Junior Rebecca Reyes of Edinburg and senior Gabriela Hernández of Alamo, both business management majors, recently spent a week gaining valuable information and mentorship in the prestigious program that aims to foster growth for the next generation of women-owned businesses. The program, which began in 2008, offers tailored curriculum and mentoring from certified women’s business enterprises and Fortune 500 corporate members as well as a pitch competition where the students “sell” their ideas on future businesses. “I competed in the pitch competition,” said Reyes, who expanded her family’s nursery business – Reyes Nursery in Edinburg – into Paraiso Escondido, a venue for events and plant rental company. “I didn’t make it into the next round … but I threw myself out there and gained experience from giving it a shot. One of my mentors right before my competition told me, ‘Fear has no place in your success.’ All the people there were so supportive.” Reyes’ business concept for Paraiso Escondido landed her first place in UTPA’s business plan competition in Spring 2014. Hernández, a first-generation college student, who hopes to be a hospital CEO one day, came home from the conference with a better idea of how impactful networking can be for budding entrepreneurs. “My corporate mentors took me under their wing the whole time. We wouldn’t be able to walk a couple of feet without them running into someone who they had worked with,” she said. “I left the convention with so many business cards, my wallet is filled right now.”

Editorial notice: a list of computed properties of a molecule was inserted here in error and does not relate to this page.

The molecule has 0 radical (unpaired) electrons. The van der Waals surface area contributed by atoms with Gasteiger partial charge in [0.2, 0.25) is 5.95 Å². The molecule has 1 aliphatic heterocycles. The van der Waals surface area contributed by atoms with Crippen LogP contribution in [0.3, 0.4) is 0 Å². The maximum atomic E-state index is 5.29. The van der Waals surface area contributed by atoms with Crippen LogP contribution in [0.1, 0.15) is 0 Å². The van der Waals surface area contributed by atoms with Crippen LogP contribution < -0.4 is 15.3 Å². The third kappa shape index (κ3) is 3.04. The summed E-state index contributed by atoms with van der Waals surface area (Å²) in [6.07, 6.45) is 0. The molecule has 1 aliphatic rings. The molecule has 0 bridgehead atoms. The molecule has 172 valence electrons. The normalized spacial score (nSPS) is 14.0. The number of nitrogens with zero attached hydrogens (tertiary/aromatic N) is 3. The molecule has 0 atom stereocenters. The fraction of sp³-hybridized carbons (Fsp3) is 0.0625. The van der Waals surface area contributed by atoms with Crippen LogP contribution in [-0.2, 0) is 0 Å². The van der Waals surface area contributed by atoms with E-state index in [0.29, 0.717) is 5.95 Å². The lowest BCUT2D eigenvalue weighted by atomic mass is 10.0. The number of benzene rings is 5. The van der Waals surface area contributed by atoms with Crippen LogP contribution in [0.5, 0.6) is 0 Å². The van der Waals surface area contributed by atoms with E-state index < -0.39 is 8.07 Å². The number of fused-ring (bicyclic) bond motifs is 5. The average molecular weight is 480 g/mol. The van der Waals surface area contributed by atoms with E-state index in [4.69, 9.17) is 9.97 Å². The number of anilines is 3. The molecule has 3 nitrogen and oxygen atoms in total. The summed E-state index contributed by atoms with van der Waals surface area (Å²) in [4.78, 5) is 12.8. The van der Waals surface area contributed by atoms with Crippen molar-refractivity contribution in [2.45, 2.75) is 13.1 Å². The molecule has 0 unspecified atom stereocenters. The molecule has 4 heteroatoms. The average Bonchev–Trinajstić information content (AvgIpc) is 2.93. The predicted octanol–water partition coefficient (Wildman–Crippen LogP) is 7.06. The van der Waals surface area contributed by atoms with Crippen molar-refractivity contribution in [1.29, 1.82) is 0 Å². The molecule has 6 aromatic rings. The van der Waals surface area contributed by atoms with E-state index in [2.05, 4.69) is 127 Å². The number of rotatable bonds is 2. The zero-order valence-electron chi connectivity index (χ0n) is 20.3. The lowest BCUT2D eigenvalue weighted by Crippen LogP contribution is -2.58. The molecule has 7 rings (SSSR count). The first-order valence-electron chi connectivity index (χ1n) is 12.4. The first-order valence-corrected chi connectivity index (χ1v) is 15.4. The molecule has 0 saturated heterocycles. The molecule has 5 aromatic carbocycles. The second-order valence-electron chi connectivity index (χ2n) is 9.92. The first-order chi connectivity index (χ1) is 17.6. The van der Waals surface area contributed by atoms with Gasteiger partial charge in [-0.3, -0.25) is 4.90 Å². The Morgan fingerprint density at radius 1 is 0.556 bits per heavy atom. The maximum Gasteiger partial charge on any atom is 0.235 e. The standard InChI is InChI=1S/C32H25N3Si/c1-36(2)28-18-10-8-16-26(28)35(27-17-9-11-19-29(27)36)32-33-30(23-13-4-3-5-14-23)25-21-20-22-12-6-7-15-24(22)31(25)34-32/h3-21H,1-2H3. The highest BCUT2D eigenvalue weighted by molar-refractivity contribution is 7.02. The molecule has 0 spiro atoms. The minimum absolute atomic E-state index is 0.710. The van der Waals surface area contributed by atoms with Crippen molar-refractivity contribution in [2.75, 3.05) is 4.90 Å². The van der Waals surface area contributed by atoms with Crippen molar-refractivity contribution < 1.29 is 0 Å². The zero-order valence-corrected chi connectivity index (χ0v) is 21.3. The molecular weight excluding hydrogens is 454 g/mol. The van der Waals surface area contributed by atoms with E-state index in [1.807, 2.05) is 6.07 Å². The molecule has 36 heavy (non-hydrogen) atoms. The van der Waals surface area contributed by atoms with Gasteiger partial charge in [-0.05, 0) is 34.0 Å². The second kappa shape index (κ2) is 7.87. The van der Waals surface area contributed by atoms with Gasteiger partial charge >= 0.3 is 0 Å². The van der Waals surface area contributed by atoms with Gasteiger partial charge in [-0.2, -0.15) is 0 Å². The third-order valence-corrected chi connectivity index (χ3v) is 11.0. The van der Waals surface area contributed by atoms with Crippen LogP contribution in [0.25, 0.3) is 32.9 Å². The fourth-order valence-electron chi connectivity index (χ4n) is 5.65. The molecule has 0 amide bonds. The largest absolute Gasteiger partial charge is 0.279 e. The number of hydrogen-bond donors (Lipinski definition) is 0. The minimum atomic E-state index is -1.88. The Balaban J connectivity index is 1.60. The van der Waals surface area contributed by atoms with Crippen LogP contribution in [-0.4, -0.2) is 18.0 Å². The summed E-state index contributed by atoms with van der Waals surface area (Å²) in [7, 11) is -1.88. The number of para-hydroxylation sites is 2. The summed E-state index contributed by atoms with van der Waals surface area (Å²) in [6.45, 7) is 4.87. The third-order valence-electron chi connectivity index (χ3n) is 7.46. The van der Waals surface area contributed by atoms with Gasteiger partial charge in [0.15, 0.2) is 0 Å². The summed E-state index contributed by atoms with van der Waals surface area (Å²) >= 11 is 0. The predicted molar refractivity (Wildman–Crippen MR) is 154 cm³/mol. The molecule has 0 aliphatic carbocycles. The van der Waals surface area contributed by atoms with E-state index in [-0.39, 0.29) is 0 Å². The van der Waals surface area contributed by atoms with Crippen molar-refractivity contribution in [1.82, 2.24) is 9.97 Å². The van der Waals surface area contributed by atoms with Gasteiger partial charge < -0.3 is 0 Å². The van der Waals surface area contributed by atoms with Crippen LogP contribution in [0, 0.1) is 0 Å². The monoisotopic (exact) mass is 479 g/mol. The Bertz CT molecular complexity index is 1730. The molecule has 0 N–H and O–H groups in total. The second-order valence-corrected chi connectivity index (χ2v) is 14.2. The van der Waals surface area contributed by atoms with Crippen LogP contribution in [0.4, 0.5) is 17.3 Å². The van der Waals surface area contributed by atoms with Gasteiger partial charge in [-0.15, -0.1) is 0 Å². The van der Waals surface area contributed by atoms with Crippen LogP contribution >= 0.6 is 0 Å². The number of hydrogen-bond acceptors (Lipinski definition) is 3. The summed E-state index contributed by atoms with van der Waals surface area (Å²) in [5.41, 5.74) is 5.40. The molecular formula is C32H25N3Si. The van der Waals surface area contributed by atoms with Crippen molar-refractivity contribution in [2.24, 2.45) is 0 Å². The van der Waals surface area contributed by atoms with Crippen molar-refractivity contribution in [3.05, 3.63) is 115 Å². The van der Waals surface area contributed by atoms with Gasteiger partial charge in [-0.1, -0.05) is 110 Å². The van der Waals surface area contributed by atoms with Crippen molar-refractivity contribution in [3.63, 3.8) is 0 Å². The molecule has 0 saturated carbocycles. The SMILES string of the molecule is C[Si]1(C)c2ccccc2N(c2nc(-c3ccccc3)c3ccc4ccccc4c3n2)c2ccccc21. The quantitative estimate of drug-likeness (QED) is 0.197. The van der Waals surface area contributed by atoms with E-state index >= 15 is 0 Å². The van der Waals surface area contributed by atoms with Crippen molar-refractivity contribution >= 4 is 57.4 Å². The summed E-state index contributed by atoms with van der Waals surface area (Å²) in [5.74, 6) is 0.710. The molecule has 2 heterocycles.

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Dr. Juliet García, former President of UT-Brownsville, named to National Commission on Financing 21st Century Higher Education

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Featured, Dr. Juliet V. García, Executive Director of The University of Texas Americas Institute, formerly President of the University of Texas at Brownsville, and one of the members of a national blue-ribbon panel on higher education, the National Commission on Financing 21st Century Higher Education.